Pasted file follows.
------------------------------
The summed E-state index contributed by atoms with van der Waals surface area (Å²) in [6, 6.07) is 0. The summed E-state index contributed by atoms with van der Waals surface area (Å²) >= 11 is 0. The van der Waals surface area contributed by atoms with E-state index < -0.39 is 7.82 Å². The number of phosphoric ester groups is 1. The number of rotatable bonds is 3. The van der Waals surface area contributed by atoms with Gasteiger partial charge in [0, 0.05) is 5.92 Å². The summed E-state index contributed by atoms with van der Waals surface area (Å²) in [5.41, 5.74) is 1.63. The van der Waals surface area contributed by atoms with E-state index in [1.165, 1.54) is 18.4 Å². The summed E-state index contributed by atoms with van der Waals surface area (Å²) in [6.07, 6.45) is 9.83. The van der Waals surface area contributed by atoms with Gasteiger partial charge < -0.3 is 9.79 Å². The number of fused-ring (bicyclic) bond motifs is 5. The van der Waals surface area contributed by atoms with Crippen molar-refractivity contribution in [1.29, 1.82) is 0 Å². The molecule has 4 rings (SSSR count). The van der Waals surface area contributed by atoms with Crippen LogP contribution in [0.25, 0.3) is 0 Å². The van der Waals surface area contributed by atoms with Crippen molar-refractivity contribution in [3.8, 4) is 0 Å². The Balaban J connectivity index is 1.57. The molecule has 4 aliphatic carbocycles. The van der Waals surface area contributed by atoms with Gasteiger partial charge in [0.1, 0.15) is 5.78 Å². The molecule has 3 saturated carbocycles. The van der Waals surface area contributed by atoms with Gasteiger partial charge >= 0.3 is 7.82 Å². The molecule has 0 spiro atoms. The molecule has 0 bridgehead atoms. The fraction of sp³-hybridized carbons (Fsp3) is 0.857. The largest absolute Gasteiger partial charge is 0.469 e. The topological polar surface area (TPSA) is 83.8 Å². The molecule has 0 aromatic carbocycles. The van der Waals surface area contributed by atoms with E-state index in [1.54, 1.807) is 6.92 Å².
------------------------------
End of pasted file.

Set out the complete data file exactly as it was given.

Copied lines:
The summed E-state index contributed by atoms with van der Waals surface area (Å²) in [6, 6.07) is 0. The summed E-state index contributed by atoms with van der Waals surface area (Å²) >= 11 is 0. The van der Waals surface area contributed by atoms with E-state index < -0.39 is 7.82 Å². The number of phosphoric ester groups is 1. The number of rotatable bonds is 3. The van der Waals surface area contributed by atoms with Gasteiger partial charge in [0, 0.05) is 5.92 Å². The summed E-state index contributed by atoms with van der Waals surface area (Å²) in [5.41, 5.74) is 1.63. The van der Waals surface area contributed by atoms with E-state index in [1.165, 1.54) is 18.4 Å². The summed E-state index contributed by atoms with van der Waals surface area (Å²) in [6.07, 6.45) is 9.83. The van der Waals surface area contributed by atoms with Gasteiger partial charge < -0.3 is 9.79 Å². The number of fused-ring (bicyclic) bond motifs is 5. The van der Waals surface area contributed by atoms with Crippen molar-refractivity contribution in [1.29, 1.82) is 0 Å². The molecule has 4 rings (SSSR count). The van der Waals surface area contributed by atoms with Crippen LogP contribution in [0.25, 0.3) is 0 Å². The van der Waals surface area contributed by atoms with Crippen molar-refractivity contribution in [3.8, 4) is 0 Å². The Balaban J connectivity index is 1.57. The molecule has 4 aliphatic carbocycles. The van der Waals surface area contributed by atoms with Gasteiger partial charge in [0.1, 0.15) is 5.78 Å². The molecule has 3 saturated carbocycles. The van der Waals surface area contributed by atoms with Gasteiger partial charge >= 0.3 is 7.82 Å². The molecule has 0 spiro atoms. The molecule has 0 bridgehead atoms. The fraction of sp³-hybridized carbons (Fsp3) is 0.857. The largest absolute Gasteiger partial charge is 0.469 e. The topological polar surface area (TPSA) is 83.8 Å². The molecule has 0 aromatic carbocycles. The van der Waals surface area contributed by atoms with E-state index in [1.54, 1.807) is 6.92 Å².